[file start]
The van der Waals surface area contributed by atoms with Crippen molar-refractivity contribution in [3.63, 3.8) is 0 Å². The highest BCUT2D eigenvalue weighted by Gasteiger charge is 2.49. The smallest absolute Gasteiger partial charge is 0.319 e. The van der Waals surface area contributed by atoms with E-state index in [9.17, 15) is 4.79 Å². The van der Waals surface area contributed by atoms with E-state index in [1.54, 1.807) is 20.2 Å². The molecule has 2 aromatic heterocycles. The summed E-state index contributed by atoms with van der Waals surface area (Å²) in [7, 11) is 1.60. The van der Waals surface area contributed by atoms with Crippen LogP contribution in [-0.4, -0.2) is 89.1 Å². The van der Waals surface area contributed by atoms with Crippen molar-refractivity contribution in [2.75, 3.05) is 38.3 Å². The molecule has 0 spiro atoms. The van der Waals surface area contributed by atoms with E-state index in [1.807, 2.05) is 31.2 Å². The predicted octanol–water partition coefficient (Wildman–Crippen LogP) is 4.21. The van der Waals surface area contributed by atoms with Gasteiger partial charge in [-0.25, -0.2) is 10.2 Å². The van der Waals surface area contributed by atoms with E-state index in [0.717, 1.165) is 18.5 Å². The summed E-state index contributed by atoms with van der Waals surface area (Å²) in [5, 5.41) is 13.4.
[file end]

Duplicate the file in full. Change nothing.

The van der Waals surface area contributed by atoms with Crippen molar-refractivity contribution in [3.63, 3.8) is 0 Å². The highest BCUT2D eigenvalue weighted by Gasteiger charge is 2.49. The smallest absolute Gasteiger partial charge is 0.319 e. The van der Waals surface area contributed by atoms with E-state index in [9.17, 15) is 4.79 Å². The van der Waals surface area contributed by atoms with E-state index in [1.54, 1.807) is 20.2 Å². The molecule has 2 aromatic heterocycles. The summed E-state index contributed by atoms with van der Waals surface area (Å²) in [7, 11) is 1.60. The van der Waals surface area contributed by atoms with Crippen LogP contribution in [-0.4, -0.2) is 89.1 Å². The van der Waals surface area contributed by atoms with Crippen molar-refractivity contribution in [2.75, 3.05) is 38.3 Å². The molecule has 0 spiro atoms. The van der Waals surface area contributed by atoms with E-state index in [1.807, 2.05) is 31.2 Å². The predicted octanol–water partition coefficient (Wildman–Crippen LogP) is 4.21. The van der Waals surface area contributed by atoms with Gasteiger partial charge in [-0.25, -0.2) is 10.2 Å². The van der Waals surface area contributed by atoms with E-state index in [0.717, 1.165) is 18.5 Å². The summed E-state index contributed by atoms with van der Waals surface area (Å²) in [5, 5.41) is 13.4.